“And they called it “Mann” for they did not know what it is” (Shemos  )  the stress is they did not know the “Mann” and called it “Mann” for lack of knowledge {see Rashi there) however the Torah adopts that name and considers it the proper name to call this creation. What is the significance of the name “Mann”?

Emes vs Emunah

The famous Midrash Rabbah in Parshas Devarim points out that “Emes”-truth/reality is spelled with “Alef” -the very first letter of the Hebrew alphabet, “Mem”- the middle letter of the Hebrew alphabet, and “Tav”- the final letter of the Hebrew alphabet. What does this mean? My Rebbe Maran HaGaon HaRav Moshe Shapira ZT”L explained that our notion of “Truth” is to see the whole picture from point of origin represented by the “Alef”, the whole series of cause and effect in the middle represented by the “Mem”, and the final conclusion represented by the “Tav”. That is called “to perceive reality”, to have a complete picture and understand why things are as they are and could not be any different. With this my Rebbe went on to explain the term “Emuna”-faith. The root letters of the word are “Alef” the first letter, “Mem” the middle letter, and “Nun” also a middle letter of the Hebrew alphabet. When do you need to have “Emuna”- faith?  When you can’t see ahead as to what the future holds. “Alef” represents the solid past that your faith will be predicated on. Ideas that you have known to be true in  the past, whether it’s what you were taught by your parents or taught yourself but most of all going back to the original source and origin of all – He who is “Alef”-one. You carry that knowledge and conviction to the present the represented by the “Mem” and “Nun” to proceed forward despite the uncertainties of the future. The faith is fact-based on things that you knew to be true. “V’Emunascha bleilos”-and faith in You  at nights – at night you cannot see ahead but you will proceed based on what you know to be true from what you learned or observed during the “daytime”, literally and metaphorically, prior to your current state of darkness and uncertainty.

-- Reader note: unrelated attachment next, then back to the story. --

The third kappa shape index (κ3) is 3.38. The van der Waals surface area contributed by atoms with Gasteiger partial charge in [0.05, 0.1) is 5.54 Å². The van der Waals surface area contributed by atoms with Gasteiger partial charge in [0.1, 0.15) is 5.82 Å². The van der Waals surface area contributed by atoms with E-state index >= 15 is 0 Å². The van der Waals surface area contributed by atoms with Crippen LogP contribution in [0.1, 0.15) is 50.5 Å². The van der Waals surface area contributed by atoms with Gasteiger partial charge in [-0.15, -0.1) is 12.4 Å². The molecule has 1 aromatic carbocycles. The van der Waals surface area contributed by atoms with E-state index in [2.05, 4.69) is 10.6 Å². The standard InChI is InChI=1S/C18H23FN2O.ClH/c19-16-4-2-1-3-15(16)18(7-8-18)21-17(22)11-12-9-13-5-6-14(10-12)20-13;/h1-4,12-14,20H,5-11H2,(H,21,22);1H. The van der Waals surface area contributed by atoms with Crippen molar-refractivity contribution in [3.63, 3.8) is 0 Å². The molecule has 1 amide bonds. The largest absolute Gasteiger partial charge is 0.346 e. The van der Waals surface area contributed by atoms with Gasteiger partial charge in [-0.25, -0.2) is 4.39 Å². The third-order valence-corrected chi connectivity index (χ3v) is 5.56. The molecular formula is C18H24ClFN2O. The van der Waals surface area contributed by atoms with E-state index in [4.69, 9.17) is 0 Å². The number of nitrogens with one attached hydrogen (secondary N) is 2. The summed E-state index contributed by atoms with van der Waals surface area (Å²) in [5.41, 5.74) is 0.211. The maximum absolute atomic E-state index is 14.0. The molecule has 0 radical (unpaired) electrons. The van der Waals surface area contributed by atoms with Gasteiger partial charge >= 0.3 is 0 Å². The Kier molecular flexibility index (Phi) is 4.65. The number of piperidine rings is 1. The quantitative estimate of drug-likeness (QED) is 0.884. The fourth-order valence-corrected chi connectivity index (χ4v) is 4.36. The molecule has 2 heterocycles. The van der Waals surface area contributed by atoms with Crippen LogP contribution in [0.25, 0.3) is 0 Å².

Based on my Rebbe’s observation we can now understand the secret behind the word “Mann” just the “Men” and “Nun” representing the present with no letters before representing the past or point of origin and no letters following representing seeing the future where things are leading to. The “Mann” came out of nowhere! It was a mystical creation that reappeared every single morning with no tangible point of origin and there was no sense of cause and effect that the Jewish people could sense that would dictate that the “Mann” had to come again tomorrow. It came out of “nowhere” and seemed to be going nowhere because by noon and had all melted and disappeared. The Jews did not know what to make of it and what they called it out of sheer lack of knowledge to encompass and explain the situation and they appropriately called it “Mann” which the Torah agreed to because the “Mann” really came out of “nowhere”. We could now understand the Gemara that says that they had no certainty that they would see it again the next day. There was no detectable cause and effect, no natural cycle of “Mann” that the mind could detect. That’s why even though that had it every single day, day in and day out, since they could not fit into any framework of cause-and-effect they could not formulate any logical structure that would dictate that they must have “Mann” the next day, so from their perspective never had “bread in the basket”. With is still the “Mann” that you didn’t know because they could not wrap their heads around it and sense cause and effect going the whole distance from point of origin to through a continuity to a point of conclusion moving forward to the future.